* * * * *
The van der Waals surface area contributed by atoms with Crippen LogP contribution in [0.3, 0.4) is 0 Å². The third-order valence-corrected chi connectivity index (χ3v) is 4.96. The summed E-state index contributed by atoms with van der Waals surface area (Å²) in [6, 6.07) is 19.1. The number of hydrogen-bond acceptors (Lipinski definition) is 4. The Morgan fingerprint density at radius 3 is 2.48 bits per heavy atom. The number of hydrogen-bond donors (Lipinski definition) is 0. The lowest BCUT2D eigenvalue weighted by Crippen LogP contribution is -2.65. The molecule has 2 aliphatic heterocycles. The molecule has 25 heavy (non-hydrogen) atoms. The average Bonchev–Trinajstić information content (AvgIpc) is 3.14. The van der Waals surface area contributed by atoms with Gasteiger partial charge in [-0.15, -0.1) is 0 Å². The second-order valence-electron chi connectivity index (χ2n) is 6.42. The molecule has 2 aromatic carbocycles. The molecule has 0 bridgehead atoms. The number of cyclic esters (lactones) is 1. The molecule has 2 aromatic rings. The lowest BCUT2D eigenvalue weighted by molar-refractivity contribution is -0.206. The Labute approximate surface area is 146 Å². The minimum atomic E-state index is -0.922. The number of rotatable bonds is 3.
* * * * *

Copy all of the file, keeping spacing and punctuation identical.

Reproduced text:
The van der Waals surface area contributed by atoms with Crippen LogP contribution in [0.3, 0.4) is 0 Å². The third-order valence-corrected chi connectivity index (χ3v) is 4.96. The summed E-state index contributed by atoms with van der Waals surface area (Å²) in [6, 6.07) is 19.1. The number of hydrogen-bond acceptors (Lipinski definition) is 4. The Morgan fingerprint density at radius 3 is 2.48 bits per heavy atom. The number of hydrogen-bond donors (Lipinski definition) is 0. The lowest BCUT2D eigenvalue weighted by Crippen LogP contribution is -2.65. The molecule has 2 aliphatic heterocycles. The molecule has 25 heavy (non-hydrogen) atoms. The average Bonchev–Trinajstić information content (AvgIpc) is 3.14. The van der Waals surface area contributed by atoms with Gasteiger partial charge in [-0.15, -0.1) is 0 Å². The second-order valence-electron chi connectivity index (χ2n) is 6.42. The molecule has 2 aromatic carbocycles. The molecule has 0 bridgehead atoms. The number of cyclic esters (lactones) is 1. The molecule has 2 aromatic rings. The lowest BCUT2D eigenvalue weighted by molar-refractivity contribution is -0.206. The Labute approximate surface area is 146 Å². The minimum atomic E-state index is -0.922. The number of rotatable bonds is 3.